There might be hope for the box office yet, and that hope comes in the form of…*checks notes*…Tom and Jerry. Even though trailers for the live-action/animation hybrid were the equivalent of having a root canal without having your gums numbed, and critics tore the film asunder, Tom and Jerry ended up with a $14.1 million domestic debut – which is far greater than anyone was expecting. Couple this with the fact that the movie was also streaming on HBO Max and you have every indication that audiences are ready to return to theaters.
The industry was really hoping that Christopher Nolan’s Tenet would save movie theaters, but it looks like that distinction could go to a different Warner Bros. movie – Tom and Jerry. Deadline reports that the live-action/animation hybrid exceeded expectations, hauling in “$4M on Friday, and $6.1M on Saturday, +53% from Friday at 2,475 venues.” The domestic weekend total is at $14.1 million, and Forbes adds that the global total is at $38.8 million. Forbes also adds that this is the best Friday through Sunday debut of a new movie in North America since the $38 million opening of Pixar’s Onward in March 2020.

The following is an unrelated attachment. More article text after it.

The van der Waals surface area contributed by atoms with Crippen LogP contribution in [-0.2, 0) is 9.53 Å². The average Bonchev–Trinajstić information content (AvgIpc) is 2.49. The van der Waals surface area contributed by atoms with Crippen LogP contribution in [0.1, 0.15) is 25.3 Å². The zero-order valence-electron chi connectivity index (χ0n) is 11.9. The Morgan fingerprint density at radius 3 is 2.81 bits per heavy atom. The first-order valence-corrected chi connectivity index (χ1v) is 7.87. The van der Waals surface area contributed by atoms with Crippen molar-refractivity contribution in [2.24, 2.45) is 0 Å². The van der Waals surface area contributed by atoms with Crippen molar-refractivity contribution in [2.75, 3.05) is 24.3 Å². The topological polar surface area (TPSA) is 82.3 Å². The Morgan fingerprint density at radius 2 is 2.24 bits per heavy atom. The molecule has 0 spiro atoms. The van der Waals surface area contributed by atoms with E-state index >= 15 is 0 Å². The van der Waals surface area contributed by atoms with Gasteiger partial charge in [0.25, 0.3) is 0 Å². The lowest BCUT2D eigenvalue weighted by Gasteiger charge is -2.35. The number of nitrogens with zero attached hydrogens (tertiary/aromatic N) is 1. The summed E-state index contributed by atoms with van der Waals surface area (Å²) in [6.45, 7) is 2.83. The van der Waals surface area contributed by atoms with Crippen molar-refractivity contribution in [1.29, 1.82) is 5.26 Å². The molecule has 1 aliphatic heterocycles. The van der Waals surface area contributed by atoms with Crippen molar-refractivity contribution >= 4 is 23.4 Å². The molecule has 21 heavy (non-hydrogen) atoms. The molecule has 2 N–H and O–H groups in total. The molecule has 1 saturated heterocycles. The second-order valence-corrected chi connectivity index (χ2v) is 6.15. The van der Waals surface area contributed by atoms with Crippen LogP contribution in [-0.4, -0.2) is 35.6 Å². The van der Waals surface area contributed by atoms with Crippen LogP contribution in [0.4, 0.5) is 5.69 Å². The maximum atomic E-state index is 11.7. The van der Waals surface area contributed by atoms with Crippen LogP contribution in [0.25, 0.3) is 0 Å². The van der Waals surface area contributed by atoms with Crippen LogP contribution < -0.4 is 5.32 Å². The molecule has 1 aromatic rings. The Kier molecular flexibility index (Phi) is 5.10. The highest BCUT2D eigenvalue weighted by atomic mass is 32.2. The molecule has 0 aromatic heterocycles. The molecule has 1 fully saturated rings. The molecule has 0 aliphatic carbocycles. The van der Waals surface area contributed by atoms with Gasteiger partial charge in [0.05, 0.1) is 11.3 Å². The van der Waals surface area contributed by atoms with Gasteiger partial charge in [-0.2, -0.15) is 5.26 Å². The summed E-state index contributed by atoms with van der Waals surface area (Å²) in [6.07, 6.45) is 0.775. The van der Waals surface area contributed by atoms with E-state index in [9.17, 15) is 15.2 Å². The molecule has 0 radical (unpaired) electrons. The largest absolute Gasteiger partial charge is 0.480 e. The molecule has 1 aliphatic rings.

Tom and Jerry reportedly cost $79 million to make, so it didn’t exactly break even here. But the fact that a film like this could perform better-than-expected, especially since it’s also available to stream on HBO Max, is a sign that there’s hope for movie theaters. As Warner Bros. President of Domestic Distribution Jeff Goldstein said: “This is evidence that people are willing to go back to the movies when there is something they want to see.”
Of course, the question now is: will this trend continue? Warner Bros. has Godzilla vs. Kong destined to hit both theaters and HBO Max this month on March 26, while Universal will release the Bob Odenkirk action pic Nobody in theaters only on the same day. If those two films do well it will certainly indicate a good sign for theaters. Then again, the surprise Tom and Jerry success could be some sort of weird fuke.
Directed by Tim Story, Tom and Jerry finds cartoon mouse Jerry moving “into New York City’s finest hotel on the eve of the wedding of the century, forcing the desperate event planner to hire Tom to get rid of him. As mayhem ensues, the escalating cat-and-mouse battle soon threatens to destroy her career, the wedding, and possibly the hotel itself.” Reviewing for /Film, Josh Spiegel wrote: “The story is dull, the characters are single-dimensionally bland, and the performances are stiff […] We can all do better than this.”
The post Pandemic Box Office: ‘Tom and Jerry’ Exceeds Expectations, Gives Movie Theaters Hope appeared first on /Film.